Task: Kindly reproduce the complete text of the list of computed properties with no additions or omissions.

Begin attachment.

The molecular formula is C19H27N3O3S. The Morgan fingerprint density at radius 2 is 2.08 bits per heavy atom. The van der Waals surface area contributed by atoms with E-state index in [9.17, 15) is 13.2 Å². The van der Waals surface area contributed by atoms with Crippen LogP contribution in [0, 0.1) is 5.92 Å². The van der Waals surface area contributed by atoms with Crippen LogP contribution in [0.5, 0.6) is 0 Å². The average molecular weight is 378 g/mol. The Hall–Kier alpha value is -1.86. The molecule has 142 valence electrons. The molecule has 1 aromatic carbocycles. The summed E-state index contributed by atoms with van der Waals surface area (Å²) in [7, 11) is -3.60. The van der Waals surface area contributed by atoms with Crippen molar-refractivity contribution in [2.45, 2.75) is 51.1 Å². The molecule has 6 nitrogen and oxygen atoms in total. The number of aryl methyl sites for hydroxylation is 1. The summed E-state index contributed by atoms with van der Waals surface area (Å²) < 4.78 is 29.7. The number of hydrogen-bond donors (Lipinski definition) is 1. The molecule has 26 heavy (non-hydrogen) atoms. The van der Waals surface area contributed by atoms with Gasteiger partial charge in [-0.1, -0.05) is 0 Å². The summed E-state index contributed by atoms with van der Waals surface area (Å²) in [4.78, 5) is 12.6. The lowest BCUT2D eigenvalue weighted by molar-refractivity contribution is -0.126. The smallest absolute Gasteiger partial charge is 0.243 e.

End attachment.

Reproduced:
The molecular formula is C19H27N3O3S. The Morgan fingerprint density at radius 2 is 2.08 bits per heavy atom. The van der Waals surface area contributed by atoms with E-state index in [9.17, 15) is 13.2 Å². The van der Waals surface area contributed by atoms with Crippen LogP contribution in [0, 0.1) is 5.92 Å². The van der Waals surface area contributed by atoms with Crippen LogP contribution in [0.5, 0.6) is 0 Å². The average molecular weight is 378 g/mol. The Hall–Kier alpha value is -1.86. The molecule has 142 valence electrons. The molecule has 1 aromatic carbocycles. The summed E-state index contributed by atoms with van der Waals surface area (Å²) in [7, 11) is -3.60. The van der Waals surface area contributed by atoms with Crippen molar-refractivity contribution in [2.45, 2.75) is 51.1 Å². The molecule has 6 nitrogen and oxygen atoms in total. The number of aryl methyl sites for hydroxylation is 1. The summed E-state index contributed by atoms with van der Waals surface area (Å²) < 4.78 is 29.7. The number of hydrogen-bond donors (Lipinski definition) is 1. The molecule has 26 heavy (non-hydrogen) atoms. The van der Waals surface area contributed by atoms with Gasteiger partial charge in [-0.1, -0.05) is 0 Å². The summed E-state index contributed by atoms with van der Waals surface area (Å²) in [4.78, 5) is 12.6. The lowest BCUT2D eigenvalue weighted by molar-refractivity contribution is -0.126. The smallest absolute Gasteiger partial charge is 0.243 e.